About three weeks after I began medical school in the fall of 2006, I was already beginning to feel jaded and uninspired. I entered school with an exciting (and pretty naïve) vision of what was to come: I would learn the hard science of western medicine while integrating and incorporating all the complementary and alternative (CAM) health topics that truly inspired me – nutrition, yoga, and meditation to name a few. I was hopeful that some of this integration would be part of the core medical curriculum at Mount Sinai, and I was certain that I would find like-minded students with whom I could share this exciting journey.
Well, by October, I realized that there definitely would not be any courses on CAM included the formal curriculum, and with the intense course load, I was struggling to maintain my own sense of integration and balance in my daily life. It was a constant challenge to eat home-cooked nutritious meals, I was barely getting myself to yoga class, and I could not remember the last time I had sat down to meditate even for 5 minutes.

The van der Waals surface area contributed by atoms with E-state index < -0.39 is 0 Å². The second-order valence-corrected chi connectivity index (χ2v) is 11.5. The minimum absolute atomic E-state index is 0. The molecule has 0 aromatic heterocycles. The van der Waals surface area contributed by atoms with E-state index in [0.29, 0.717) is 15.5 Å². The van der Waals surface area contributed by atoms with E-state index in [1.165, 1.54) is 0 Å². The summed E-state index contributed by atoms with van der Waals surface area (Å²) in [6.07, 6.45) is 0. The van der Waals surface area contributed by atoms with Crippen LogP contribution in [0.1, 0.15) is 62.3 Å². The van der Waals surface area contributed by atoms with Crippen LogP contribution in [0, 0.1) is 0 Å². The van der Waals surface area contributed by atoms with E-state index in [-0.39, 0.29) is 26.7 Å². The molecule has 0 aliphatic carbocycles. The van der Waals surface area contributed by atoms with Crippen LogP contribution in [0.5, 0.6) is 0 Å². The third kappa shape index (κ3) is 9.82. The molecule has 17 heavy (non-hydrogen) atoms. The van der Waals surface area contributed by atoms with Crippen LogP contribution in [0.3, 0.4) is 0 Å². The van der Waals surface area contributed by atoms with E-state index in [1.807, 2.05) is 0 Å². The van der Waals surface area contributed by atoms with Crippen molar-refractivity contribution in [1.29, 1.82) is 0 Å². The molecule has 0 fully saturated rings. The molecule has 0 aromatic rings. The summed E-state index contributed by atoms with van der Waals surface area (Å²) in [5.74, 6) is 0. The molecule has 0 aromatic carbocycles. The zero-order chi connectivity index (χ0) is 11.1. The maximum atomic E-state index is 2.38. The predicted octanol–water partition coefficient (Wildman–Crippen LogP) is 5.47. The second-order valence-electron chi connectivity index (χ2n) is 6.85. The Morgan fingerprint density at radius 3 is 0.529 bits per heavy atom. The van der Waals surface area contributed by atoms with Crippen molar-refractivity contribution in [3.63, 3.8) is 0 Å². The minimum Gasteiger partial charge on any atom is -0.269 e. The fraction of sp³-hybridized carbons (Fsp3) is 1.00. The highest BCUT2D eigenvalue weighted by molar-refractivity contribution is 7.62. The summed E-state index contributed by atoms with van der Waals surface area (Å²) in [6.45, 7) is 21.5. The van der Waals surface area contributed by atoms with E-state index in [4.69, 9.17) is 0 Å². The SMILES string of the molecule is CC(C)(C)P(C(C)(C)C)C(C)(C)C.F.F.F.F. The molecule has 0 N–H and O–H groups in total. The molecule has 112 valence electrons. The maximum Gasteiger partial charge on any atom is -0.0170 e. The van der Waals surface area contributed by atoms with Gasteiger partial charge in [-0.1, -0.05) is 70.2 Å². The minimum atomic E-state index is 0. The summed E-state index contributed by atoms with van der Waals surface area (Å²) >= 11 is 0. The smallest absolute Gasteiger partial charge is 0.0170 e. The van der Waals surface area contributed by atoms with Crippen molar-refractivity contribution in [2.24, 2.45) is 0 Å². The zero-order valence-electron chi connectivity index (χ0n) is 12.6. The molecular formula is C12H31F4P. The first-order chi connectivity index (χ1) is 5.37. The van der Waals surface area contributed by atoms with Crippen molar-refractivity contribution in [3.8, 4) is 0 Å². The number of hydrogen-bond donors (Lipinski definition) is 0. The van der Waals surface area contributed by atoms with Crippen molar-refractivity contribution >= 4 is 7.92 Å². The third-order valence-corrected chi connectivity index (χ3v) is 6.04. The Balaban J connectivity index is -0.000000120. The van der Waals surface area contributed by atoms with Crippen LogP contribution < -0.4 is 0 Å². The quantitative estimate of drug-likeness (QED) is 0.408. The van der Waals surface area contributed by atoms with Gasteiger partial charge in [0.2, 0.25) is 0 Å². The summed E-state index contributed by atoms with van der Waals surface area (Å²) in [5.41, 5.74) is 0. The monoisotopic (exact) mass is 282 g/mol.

Just as I was beginning to lose faith, I spotted an ad on the student bulletin board for living anatome (LA), a student-run yoga and Pilates course designed to help teach anatomy through movement. I was so excited! This was exactly the kind of integration I had been looking for. I attended my first class that week and I left feeling a renewed sense of inspiration and conviction that I was in the right place. I had spent an hour of my day caring for my body (for the first time in weeks!) and developing my sense of awareness, and I now had much less studying to do for my upcoming anatomy final. I remember thinking after that first LA class that this is what it’s all about: studying medicine is a journey of discovery of our own bodies and health in order to be able to better heal others.
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